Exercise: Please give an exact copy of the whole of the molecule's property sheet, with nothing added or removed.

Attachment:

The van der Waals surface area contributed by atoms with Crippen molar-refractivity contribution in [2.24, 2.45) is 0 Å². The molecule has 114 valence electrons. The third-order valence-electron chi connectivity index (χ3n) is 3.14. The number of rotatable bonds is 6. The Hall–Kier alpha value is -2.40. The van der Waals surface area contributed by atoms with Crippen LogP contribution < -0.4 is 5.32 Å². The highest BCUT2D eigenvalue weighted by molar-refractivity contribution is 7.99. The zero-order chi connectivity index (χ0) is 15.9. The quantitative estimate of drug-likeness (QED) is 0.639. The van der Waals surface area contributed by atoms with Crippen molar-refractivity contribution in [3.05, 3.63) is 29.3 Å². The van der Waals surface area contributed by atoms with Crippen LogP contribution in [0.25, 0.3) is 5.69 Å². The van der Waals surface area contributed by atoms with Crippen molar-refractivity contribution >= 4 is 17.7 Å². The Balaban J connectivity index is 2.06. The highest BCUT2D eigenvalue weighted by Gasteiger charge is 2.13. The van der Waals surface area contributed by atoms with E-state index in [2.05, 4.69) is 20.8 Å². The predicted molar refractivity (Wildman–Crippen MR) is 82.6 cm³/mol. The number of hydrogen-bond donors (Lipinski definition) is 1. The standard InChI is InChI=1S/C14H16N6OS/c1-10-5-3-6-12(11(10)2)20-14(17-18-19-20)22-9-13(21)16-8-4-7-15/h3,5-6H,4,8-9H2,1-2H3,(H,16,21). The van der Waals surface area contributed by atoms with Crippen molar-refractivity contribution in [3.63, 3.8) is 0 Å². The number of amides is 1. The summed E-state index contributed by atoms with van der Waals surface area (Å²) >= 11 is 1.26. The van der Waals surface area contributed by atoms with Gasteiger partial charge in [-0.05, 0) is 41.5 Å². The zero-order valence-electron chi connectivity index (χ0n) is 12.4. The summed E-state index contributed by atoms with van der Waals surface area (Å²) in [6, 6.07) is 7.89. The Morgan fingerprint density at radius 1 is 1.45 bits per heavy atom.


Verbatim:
The van der Waals surface area contributed by atoms with Crippen molar-refractivity contribution in [2.24, 2.45) is 0 Å². The molecule has 114 valence electrons. The third-order valence-electron chi connectivity index (χ3n) is 3.14. The number of rotatable bonds is 6. The Hall–Kier alpha value is -2.40. The van der Waals surface area contributed by atoms with Crippen LogP contribution < -0.4 is 5.32 Å². The highest BCUT2D eigenvalue weighted by molar-refractivity contribution is 7.99. The zero-order chi connectivity index (χ0) is 15.9. The quantitative estimate of drug-likeness (QED) is 0.639. The van der Waals surface area contributed by atoms with Crippen molar-refractivity contribution in [3.05, 3.63) is 29.3 Å². The van der Waals surface area contributed by atoms with Crippen LogP contribution in [0.25, 0.3) is 5.69 Å². The van der Waals surface area contributed by atoms with Crippen molar-refractivity contribution >= 4 is 17.7 Å². The Balaban J connectivity index is 2.06. The highest BCUT2D eigenvalue weighted by Gasteiger charge is 2.13. The van der Waals surface area contributed by atoms with E-state index in [2.05, 4.69) is 20.8 Å². The predicted molar refractivity (Wildman–Crippen MR) is 82.6 cm³/mol. The number of hydrogen-bond donors (Lipinski definition) is 1. The standard InChI is InChI=1S/C14H16N6OS/c1-10-5-3-6-12(11(10)2)20-14(17-18-19-20)22-9-13(21)16-8-4-7-15/h3,5-6H,4,8-9H2,1-2H3,(H,16,21). The van der Waals surface area contributed by atoms with Crippen molar-refractivity contribution in [3.63, 3.8) is 0 Å². The number of amides is 1. The summed E-state index contributed by atoms with van der Waals surface area (Å²) >= 11 is 1.26. The van der Waals surface area contributed by atoms with Gasteiger partial charge in [-0.05, 0) is 41.5 Å². The zero-order valence-electron chi connectivity index (χ0n) is 12.4. The summed E-state index contributed by atoms with van der Waals surface area (Å²) in [6, 6.07) is 7.89. The Morgan fingerprint density at radius 1 is 1.45 bits per heavy atom.